The interactions between the different oscillatory circuits present in the Cdk network can also lead to complex dynamical behaviors such as complex periodic oscillations, quasi-periodic oscillations, and chaos (Gérard and Goldbeter, 2010). Numerical simulations based on a thorough, though limited, exploration in parameter space suggest that these complex modes of oscillatory behavior are nevertheless less frequent than the evolution toward simple periodic behavior. This conclusion holds with the view that the cell cycle is driven by simple periodic Cdk oscillations, and that such oscillations correspond to the physiological mode of dynamical behavior of the Cdk network.

Oscillatory dynamics in presence of DNA replication checkpoint

Checkpoints ensure that cells progress in the next phase of the cell cycle only if the preceding phase is completed correctly (Hartwell and Weinert, 1989). Checkpoints are particularly crucial in the presence of cellular damage; if DNA damage is too severe, the p53 pathway can induce apoptosis (Levine, 1997). Even during normal cell cycle progression, the correct sequence of events must be highly regulated. To illustrate how checkpoints may affect the oscillatory dynamics of the Cdk network, we incorporated into the model for the Cdk network the endogenous checkpoint that blocks cell cycle progression during DNA replication (Gérard and Goldbeter, 2009). This checkpoint is mediated by the ATR/Chk1 pathway, which inhibits the phosphatases Cdc25 that activate Cdk2 and Cdk1.

At the G1/S transition, cyclin E/Cdk2 activates by phosphorylation the anchor factor Cdc45, which permits the binding of DNA polymerase α to DNA and the initiation of DNA replication (see Figure 8). The kinase ATR is activated upon binding the RNA primer synthesized by DNA polymerase α. ATR phosphorylates, and thereby activates, the kinase Chk1. Once activated, Chk1 inhibits the Cdc25 phosphatases; this inhibition blocks cell cycle progression by preventing the activation of Cdk2 and Cdk1 as long as DNA replication proceeds. Finally the decrease in Cdk2 activity, inherent to the oscillatory dynamics of the Cdk network, inhibits DNA polymerase at the end of the S phase (Dart et al., 2004). The subsequent inhibition of ATR and Chk1 relaxes the inhibition of the phosphatases Cdc25 and thereby permits the rise in the activity of cyclin B/Cdk1 that will elicit the G2/M transition [see Figure 8 and (Gérard and Goldbeter, 2009) for further details about the molecular regulatory mechanisms of the DNA replication checkpoint]. Incorporation of the DNA checkpoint involves the addition of five new variables, so that the extended, detailed model now counts 44 variables instead of 39.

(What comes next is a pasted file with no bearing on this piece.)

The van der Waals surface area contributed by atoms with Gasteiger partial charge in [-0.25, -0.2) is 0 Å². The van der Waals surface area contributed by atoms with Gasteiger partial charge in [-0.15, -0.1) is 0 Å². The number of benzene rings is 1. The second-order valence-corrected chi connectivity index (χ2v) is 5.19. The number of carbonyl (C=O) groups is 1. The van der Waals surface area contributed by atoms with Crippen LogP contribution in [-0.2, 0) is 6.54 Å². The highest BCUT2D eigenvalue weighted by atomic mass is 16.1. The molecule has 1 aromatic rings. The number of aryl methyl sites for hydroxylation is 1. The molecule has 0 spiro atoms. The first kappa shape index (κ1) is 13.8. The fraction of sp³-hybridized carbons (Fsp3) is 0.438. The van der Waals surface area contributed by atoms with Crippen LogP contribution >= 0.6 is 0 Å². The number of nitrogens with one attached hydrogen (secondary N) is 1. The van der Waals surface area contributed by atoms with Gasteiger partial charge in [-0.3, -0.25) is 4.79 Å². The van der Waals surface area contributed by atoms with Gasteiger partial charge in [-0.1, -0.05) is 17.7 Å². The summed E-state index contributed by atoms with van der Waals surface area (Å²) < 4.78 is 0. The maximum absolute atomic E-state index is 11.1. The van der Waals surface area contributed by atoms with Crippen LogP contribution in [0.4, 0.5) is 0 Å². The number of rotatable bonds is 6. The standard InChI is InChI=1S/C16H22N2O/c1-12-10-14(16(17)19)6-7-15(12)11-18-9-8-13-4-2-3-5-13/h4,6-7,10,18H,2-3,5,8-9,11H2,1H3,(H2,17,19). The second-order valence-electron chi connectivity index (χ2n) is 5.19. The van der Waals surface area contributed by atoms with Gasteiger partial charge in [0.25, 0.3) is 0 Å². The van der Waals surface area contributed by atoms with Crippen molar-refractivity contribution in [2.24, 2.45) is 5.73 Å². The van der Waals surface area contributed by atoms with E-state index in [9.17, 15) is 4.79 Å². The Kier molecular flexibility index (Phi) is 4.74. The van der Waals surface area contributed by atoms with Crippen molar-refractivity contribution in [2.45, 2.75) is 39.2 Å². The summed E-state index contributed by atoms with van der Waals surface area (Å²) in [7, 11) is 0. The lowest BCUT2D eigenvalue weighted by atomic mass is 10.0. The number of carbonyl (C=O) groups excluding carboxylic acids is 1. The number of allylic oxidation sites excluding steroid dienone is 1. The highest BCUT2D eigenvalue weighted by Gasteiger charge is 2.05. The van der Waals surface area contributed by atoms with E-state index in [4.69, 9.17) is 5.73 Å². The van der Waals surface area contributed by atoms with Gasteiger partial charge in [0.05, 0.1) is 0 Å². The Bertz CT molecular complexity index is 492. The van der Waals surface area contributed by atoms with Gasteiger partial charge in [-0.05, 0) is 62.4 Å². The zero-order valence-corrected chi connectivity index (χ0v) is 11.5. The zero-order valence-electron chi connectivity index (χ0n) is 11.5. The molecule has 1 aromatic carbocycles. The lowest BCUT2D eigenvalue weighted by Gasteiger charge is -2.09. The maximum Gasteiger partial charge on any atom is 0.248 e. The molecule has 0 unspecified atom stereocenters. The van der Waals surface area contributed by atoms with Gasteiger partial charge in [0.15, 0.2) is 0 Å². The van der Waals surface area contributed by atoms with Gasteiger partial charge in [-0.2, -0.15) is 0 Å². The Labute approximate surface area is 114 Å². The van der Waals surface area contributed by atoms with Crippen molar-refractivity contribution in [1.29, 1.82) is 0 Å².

FIGURE 8
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Figure 8. Scheme of the DNA replication checkpoint regulated by kinases ATR and Chk1. At the G1/S transition, cyclin E/Cdk2 activates, by phosphorylation, the anchor factor Cdc45 that allows DNA polymerase α to bind to DNA. Upon initiation of DNA replication, DNA polymerase α synthesizes an RNA primer, which binds and activates the kinase ATR. The active form of ATR activates, by phosphorylation, the kinase Chk1. Once activated, Chk1 inhibits, by phosphorylation, the phosphatases Cdc25 responsible for the activation of cyclin E/Cdk2, cyclin A/Cdk2, and cyclin B/Cdk1. The inhibition of cyclin E/Cdk2 and cyclin A/Cdk2 during DNA replication creates a checkpoint, which limits the activation of Cdc45 and thereby prevents excessive initiation of DNA synthesis at multiple points of origin of DNA replication. At the end of DNA replication, cyclin E/Cdk2 is further inhibited due to the degradation of cyclin E, brought about by the rise in Skp2, which follows from the inactivation of Cdh1 by cyclin A/Cdk2—see Figure 1 and (Gérard and Goldbeter, 2009) for further details. Cdc45 will not be active anymore, due to the inactivation of cyclin E/Cdk2, so that the activity of DNA polymerase α will decrease, and so will the concentration of RNA primer and the activity of the kinases ATR and Chk1. Because the ATR/Chk1 checkpoint promotes the inhibition of the phosphatase Cdc25 that activates cyclin B/Cdk1, the resulting inhibition of cyclin B/Cdk1 prevents cells to enter into mitosis as long as DNA replication is not completed.